A knowledge, attitudes, and practice survey among obstetrician-gynaecologists on intimate partner violence in Flanders, Belgium
1 Department of Obstetrics & Gynaecology, Faculty of Medicine & Health Sciences, Ghent University, Ghent University Hospital, De Pintelaan 185, B-9000 Ghent, Belgium
2 International Center for Reproductive Health, Faculty of Medicine & Health Sciences, Ghent University, Ghent University Hospital, De Pintelaan 185, B-9000 Ghent, Belgium
BMC Public Health 2006, 6:238 doi:10.1186/1471-2458-6-238Published: 26 September 2006
Intimate partner violence (IPV) has consistently been found to afflict one in twenty pregnant women and is therefore considered a leading cause of physical injury, mental illness and adverse pregnancy outcome. A general antenatal screening policy has been advocated, though compliance with such guidelines tends to be low. We therefore attempted to identify potential barriers to IPV screening in a context where no guidelines have been instigated yet.
Questionnaire-based Knowledge, Attitude, and Practice survey among obstetrician-gynaecologists in Flanders, Belgium (n = 478).
The response rate was 52.1% (249/478). Gynaecologists prove rather unfamiliar with IPV and therefore largely underestimate the extent of the problem. Merely 6.8% (17/249) of the respondents ever received or pursued any kind of education on IPV. Accordingly they do feel insufficiently skilled to deal with IPV, yet sufficiently capable of recognizing IPV among their patients. Survey participants largely refute the incentive of universal screening in favour of opportunistic screening and do not consider pregnancy as a window of opportunity for routine screening. They do consider screening for IPV as an issue of medical liability and therefore do not suffer from a lack of motivation to screen. In addition, obstetrician-gynaecologists do believe that screening for IPV may be an effective means to counteract abusive behaviours. Yet, their outcome expectancy is weighed down by their perceived lack of self-efficacy in dealing with IPV, by lack of familiarity with referral procedures and by their perceived lack of available referral services. Major external or patient-related barriers to IPV screening included a perceived lack of time and fear of offending or insulting patients. Overall, merely 8.4 % (21/245) of gynaecologists in this survey performed some kind of IPV questioning on a regular basis. Finally, physician education was found to be the strongest predictor of a positive attitude towards screening and of current screening practices.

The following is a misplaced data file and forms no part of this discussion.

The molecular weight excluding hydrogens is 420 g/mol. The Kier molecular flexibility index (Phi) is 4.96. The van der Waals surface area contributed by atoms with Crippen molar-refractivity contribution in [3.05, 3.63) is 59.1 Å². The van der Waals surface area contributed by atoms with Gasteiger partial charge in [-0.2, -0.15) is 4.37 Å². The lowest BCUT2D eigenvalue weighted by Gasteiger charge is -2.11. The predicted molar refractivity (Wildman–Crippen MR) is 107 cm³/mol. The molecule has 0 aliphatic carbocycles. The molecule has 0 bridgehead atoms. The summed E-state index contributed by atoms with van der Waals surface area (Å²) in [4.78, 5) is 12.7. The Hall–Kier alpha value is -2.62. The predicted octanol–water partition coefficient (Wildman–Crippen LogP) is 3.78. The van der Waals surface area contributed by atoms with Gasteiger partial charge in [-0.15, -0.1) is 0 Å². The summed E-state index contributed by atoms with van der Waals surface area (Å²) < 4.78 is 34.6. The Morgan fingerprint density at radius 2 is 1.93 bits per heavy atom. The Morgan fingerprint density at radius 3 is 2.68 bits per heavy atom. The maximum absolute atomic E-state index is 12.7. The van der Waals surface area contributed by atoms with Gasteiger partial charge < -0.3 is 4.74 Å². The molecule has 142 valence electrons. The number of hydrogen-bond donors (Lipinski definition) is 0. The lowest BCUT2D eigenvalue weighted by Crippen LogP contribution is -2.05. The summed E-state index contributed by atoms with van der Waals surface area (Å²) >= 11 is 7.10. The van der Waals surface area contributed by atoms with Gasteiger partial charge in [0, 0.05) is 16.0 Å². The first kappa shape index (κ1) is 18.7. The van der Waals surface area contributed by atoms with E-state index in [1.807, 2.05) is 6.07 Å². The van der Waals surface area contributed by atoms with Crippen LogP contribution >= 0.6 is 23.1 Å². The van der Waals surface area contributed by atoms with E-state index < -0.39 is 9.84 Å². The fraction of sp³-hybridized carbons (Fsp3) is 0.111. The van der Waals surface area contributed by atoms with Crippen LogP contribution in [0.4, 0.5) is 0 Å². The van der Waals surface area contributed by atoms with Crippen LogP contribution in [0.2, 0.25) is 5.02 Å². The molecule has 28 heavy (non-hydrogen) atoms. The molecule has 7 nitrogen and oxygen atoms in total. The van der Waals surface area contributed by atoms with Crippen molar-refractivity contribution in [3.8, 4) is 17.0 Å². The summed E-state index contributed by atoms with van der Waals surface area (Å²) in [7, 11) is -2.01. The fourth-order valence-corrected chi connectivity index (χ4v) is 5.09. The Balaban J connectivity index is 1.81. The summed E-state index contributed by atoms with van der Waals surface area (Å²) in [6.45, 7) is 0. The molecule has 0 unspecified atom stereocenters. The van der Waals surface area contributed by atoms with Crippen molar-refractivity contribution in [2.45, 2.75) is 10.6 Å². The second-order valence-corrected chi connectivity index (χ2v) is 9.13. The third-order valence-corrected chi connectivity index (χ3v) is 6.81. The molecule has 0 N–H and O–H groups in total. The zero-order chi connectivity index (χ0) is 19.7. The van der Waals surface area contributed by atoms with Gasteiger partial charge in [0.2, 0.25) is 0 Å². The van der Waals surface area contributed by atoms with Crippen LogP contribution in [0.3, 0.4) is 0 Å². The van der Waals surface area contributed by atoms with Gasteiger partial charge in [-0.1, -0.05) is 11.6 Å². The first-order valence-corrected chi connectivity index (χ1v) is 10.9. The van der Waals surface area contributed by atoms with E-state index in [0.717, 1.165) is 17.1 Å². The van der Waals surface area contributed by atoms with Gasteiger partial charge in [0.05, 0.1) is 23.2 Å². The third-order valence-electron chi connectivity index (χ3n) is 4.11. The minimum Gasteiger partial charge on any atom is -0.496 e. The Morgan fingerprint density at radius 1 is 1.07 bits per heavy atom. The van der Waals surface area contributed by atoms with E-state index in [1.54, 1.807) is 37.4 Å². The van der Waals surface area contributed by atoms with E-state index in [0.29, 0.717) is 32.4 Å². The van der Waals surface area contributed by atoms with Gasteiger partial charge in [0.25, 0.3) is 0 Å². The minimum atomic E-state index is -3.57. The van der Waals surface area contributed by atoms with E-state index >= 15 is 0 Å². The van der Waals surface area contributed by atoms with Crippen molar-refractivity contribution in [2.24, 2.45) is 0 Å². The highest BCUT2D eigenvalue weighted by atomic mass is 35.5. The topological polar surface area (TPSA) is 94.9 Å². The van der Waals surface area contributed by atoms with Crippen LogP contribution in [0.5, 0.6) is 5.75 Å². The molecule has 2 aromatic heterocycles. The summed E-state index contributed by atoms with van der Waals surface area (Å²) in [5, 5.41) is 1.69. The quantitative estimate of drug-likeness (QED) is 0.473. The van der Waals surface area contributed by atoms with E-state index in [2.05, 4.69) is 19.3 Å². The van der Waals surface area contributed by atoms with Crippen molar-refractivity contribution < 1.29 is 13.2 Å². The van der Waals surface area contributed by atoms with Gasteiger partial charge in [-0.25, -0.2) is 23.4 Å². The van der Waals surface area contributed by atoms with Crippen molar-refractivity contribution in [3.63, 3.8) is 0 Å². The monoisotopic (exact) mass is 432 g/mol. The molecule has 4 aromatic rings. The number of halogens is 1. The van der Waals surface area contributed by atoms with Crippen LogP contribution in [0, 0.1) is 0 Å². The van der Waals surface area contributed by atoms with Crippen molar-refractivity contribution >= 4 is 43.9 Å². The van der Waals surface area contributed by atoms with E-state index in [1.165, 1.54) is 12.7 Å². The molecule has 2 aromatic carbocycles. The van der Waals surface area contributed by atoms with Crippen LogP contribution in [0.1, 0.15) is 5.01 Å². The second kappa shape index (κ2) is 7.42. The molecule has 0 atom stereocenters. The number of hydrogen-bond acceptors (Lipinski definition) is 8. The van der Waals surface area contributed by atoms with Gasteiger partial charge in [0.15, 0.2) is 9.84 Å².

Endorsement of physician training on IPV is an important first step towards successful implementation of screening guidelines for IPV. Additional introduction of enabling and reinforcement strategies such as screening tools, patient leaflets, formal referral pathways, and physician feedback may further enhance compliance with screening recommendations and guidelines.